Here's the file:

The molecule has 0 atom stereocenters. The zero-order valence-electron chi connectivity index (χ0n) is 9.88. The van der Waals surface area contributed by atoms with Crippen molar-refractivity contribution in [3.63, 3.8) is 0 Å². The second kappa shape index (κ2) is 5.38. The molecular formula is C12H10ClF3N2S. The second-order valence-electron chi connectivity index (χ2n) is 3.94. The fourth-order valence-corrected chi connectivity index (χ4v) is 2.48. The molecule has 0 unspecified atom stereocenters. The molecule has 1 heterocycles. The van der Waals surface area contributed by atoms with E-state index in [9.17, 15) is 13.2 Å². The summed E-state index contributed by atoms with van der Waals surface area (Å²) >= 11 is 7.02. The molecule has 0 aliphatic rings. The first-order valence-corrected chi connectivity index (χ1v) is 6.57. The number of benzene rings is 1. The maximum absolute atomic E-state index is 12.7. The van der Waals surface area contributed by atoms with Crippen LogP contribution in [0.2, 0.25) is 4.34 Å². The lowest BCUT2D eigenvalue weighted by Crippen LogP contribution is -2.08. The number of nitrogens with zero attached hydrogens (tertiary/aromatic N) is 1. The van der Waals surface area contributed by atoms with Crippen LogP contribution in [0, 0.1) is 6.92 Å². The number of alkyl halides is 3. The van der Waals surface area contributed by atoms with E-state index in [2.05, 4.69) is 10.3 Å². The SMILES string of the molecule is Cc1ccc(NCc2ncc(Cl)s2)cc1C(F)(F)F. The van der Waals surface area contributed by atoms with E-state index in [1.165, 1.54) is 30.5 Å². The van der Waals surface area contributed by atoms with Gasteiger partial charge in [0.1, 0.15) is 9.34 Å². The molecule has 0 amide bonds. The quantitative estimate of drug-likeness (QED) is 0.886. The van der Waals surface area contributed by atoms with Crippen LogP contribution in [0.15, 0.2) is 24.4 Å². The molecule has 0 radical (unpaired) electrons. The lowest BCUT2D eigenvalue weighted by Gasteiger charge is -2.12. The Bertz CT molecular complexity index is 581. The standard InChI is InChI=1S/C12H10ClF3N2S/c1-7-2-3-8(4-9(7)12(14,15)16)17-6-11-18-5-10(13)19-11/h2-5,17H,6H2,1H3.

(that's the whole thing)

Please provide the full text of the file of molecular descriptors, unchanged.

The molecule has 0 atom stereocenters. The zero-order valence-electron chi connectivity index (χ0n) is 9.88. The van der Waals surface area contributed by atoms with Crippen molar-refractivity contribution in [3.63, 3.8) is 0 Å². The second kappa shape index (κ2) is 5.38. The molecular formula is C12H10ClF3N2S. The second-order valence-electron chi connectivity index (χ2n) is 3.94. The fourth-order valence-corrected chi connectivity index (χ4v) is 2.48. The molecule has 0 unspecified atom stereocenters. The molecule has 1 heterocycles. The van der Waals surface area contributed by atoms with E-state index in [9.17, 15) is 13.2 Å². The summed E-state index contributed by atoms with van der Waals surface area (Å²) >= 11 is 7.02. The molecule has 0 aliphatic rings. The first-order valence-corrected chi connectivity index (χ1v) is 6.57. The number of benzene rings is 1. The maximum absolute atomic E-state index is 12.7. The van der Waals surface area contributed by atoms with Crippen LogP contribution in [0.2, 0.25) is 4.34 Å². The lowest BCUT2D eigenvalue weighted by Crippen LogP contribution is -2.08. The number of nitrogens with zero attached hydrogens (tertiary/aromatic N) is 1. The van der Waals surface area contributed by atoms with Crippen LogP contribution in [0, 0.1) is 6.92 Å². The number of alkyl halides is 3. The van der Waals surface area contributed by atoms with E-state index in [2.05, 4.69) is 10.3 Å². The SMILES string of the molecule is Cc1ccc(NCc2ncc(Cl)s2)cc1C(F)(F)F. The van der Waals surface area contributed by atoms with E-state index in [1.165, 1.54) is 30.5 Å². The van der Waals surface area contributed by atoms with Gasteiger partial charge in [0.1, 0.15) is 9.34 Å². The molecule has 0 amide bonds. The quantitative estimate of drug-likeness (QED) is 0.886. The van der Waals surface area contributed by atoms with Crippen LogP contribution in [0.15, 0.2) is 24.4 Å². The molecule has 0 radical (unpaired) electrons. The lowest BCUT2D eigenvalue weighted by Gasteiger charge is -2.12. The Bertz CT molecular complexity index is 581. The standard InChI is InChI=1S/C12H10ClF3N2S/c1-7-2-3-8(4-9(7)12(14,15)16)17-6-11-18-5-10(13)19-11/h2-5,17H,6H2,1H3.